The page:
Friday, April 23, 2010

Prunus 'Tai-haku'

...Continued from last week's post.

Prunus 'Tai-haku' blossom

(Above and below) Prunus 'Tai-haku', (sometimes written Tae-haku) and also known as Great White Cherry. I wasn't sure about last week's tree because it seemed to be in flower too early. But this one is right on time.

[The usual 'Sato Zakura' flowering sequence is: 1. Shirotae 2. Cheal's Weeping Cherry 3. Hokusai 4. Tai-haku 5. Ukon 6. Kanzan 7. Pink Perfection 8. Amanogawa 9. Shirofugen 10. Shimidsu (aka 'Shimidsu Sakura', 'Shôgetsu')]

Prunus 'Tai-haku' - mature tree

This tree is one of the magnificent line of mixed cherry-trees along the A350 outside the hotel at Beanacre, near Melksham. (Shirotae, Tai-Haku, Kanzan, Shirofugen.) - photos taken 23/04/2010.

Prunus 'Tai-haku' - young tree
This, and the three photos following, were taken on 2/5/2013 at Shaw Village Centre, Swindon.

Prunus 'Tai-haku' - flowers

The unfeasibly large single flowers, as Viz would put it. Noticeably bigger than any other cherry.

Prunus 'Tai-haku' - flower buds
All the 'Sato Zakura' cherries have some sort of kinship to each other, which is usually expressed by reference to the putative parent species Prunus serrulata. That common kinship emerges in the long, serrated leaves. Also, the petals always have a bit of pink in them, even if, as in this case, it only shows in the buds.

Prunus 'Tai-haku' - emerging leaves
Another view, showing the emerging leaves, bracts, and sepals...


(Above and below) This tree is at the other end of Beanacre, outside Midway Farm. Wild Cherry (Prunus avium), showing the characteristic system of whorled branches, common in conifers but rather unusual in a broad-leafed species. Unfortunately, this handsome tree is showing a few signs of decline. On the right of the photo below, you can see a large "witch's broom", a hanging frond with crowded early leaves - caused by the fungus Taphrina cerasi, I believe, but arboriculturists may know better.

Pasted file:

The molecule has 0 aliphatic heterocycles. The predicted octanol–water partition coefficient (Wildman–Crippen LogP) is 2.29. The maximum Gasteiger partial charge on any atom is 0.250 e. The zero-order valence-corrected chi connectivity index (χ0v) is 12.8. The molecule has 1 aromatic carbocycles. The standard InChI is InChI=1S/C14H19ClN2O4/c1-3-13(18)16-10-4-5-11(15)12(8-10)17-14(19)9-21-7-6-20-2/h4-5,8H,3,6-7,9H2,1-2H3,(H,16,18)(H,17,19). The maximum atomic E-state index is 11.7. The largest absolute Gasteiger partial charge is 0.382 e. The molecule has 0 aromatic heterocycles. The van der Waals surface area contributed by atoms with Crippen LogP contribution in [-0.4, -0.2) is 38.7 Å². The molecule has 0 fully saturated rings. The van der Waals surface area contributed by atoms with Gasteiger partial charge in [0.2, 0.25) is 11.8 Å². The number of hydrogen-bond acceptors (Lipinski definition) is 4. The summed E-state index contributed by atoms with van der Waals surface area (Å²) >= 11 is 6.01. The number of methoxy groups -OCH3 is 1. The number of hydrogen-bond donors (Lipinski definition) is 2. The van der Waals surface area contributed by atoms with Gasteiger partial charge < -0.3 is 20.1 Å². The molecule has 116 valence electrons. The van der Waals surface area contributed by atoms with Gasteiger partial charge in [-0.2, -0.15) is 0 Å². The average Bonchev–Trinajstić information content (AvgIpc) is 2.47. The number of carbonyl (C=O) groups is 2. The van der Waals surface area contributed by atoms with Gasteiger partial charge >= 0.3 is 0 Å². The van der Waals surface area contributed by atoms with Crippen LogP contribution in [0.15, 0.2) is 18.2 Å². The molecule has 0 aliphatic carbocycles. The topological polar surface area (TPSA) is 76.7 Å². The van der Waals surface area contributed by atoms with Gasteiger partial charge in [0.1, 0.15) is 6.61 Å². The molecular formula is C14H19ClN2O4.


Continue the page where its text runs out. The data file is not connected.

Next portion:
(Below) The next in sequence, Prunus 'Ukon', the blossom opening creamy yellow among brown leaves. A fragrant tree.

And Prunus 'Kanzan' is on its way...

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At 7:37 am, Blogger Vincent said...

I'm very glad to see your annual musings about Prunus accompanying your gallery of images. I return from a New World odyssey, battling volcano ash instead of Polyphemus and Sirens, to find (instead of Penelope and the domestic hearth) my own cherry tree (Morel, according to the label when I bought it) in blossom after last year's pruning. Its first crop of cherries consisted of rather ethereal fruit, lacking in density and sweetness. But I imagine a tree has to pass through adolescence before it can reach full maturity.

At 10:14 pm, Blogger Michael Peverett said...

I hope you enjoyed Jamaica! I suppose your cherry is a variety of Prunus cerasus (Sour cherry), the fruit with its greater acidity is meant to be good for cooking so perhaps you can make cherry pie...


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